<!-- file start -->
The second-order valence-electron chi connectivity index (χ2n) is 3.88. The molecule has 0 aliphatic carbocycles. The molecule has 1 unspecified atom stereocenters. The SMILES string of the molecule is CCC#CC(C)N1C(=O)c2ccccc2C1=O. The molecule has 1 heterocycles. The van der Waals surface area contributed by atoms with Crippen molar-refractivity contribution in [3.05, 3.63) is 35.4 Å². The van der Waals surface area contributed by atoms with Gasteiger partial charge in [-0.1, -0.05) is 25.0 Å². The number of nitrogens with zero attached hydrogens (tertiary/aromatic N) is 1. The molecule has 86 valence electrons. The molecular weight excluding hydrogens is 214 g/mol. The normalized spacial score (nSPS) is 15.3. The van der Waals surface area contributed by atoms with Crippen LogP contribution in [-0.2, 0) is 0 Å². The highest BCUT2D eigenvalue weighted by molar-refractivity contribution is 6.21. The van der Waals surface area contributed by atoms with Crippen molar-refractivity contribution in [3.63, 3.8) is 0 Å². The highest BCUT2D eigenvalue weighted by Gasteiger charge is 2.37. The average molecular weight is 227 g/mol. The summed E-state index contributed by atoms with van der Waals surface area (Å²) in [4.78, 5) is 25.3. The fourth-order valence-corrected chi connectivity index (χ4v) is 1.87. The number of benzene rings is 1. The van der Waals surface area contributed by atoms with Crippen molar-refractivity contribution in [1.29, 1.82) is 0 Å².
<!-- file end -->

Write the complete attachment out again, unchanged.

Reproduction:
The second-order valence-electron chi connectivity index (χ2n) is 3.88. The molecule has 0 aliphatic carbocycles. The molecule has 1 unspecified atom stereocenters. The SMILES string of the molecule is CCC#CC(C)N1C(=O)c2ccccc2C1=O. The molecule has 1 heterocycles. The van der Waals surface area contributed by atoms with Crippen molar-refractivity contribution in [3.05, 3.63) is 35.4 Å². The van der Waals surface area contributed by atoms with Gasteiger partial charge in [-0.1, -0.05) is 25.0 Å². The number of nitrogens with zero attached hydrogens (tertiary/aromatic N) is 1. The molecule has 86 valence electrons. The molecular weight excluding hydrogens is 214 g/mol. The normalized spacial score (nSPS) is 15.3. The van der Waals surface area contributed by atoms with Crippen LogP contribution in [-0.2, 0) is 0 Å². The highest BCUT2D eigenvalue weighted by molar-refractivity contribution is 6.21. The van der Waals surface area contributed by atoms with Crippen molar-refractivity contribution in [3.63, 3.8) is 0 Å². The highest BCUT2D eigenvalue weighted by Gasteiger charge is 2.37. The average molecular weight is 227 g/mol. The summed E-state index contributed by atoms with van der Waals surface area (Å²) in [4.78, 5) is 25.3. The fourth-order valence-corrected chi connectivity index (χ4v) is 1.87. The number of benzene rings is 1. The van der Waals surface area contributed by atoms with Crippen molar-refractivity contribution in [1.29, 1.82) is 0 Å².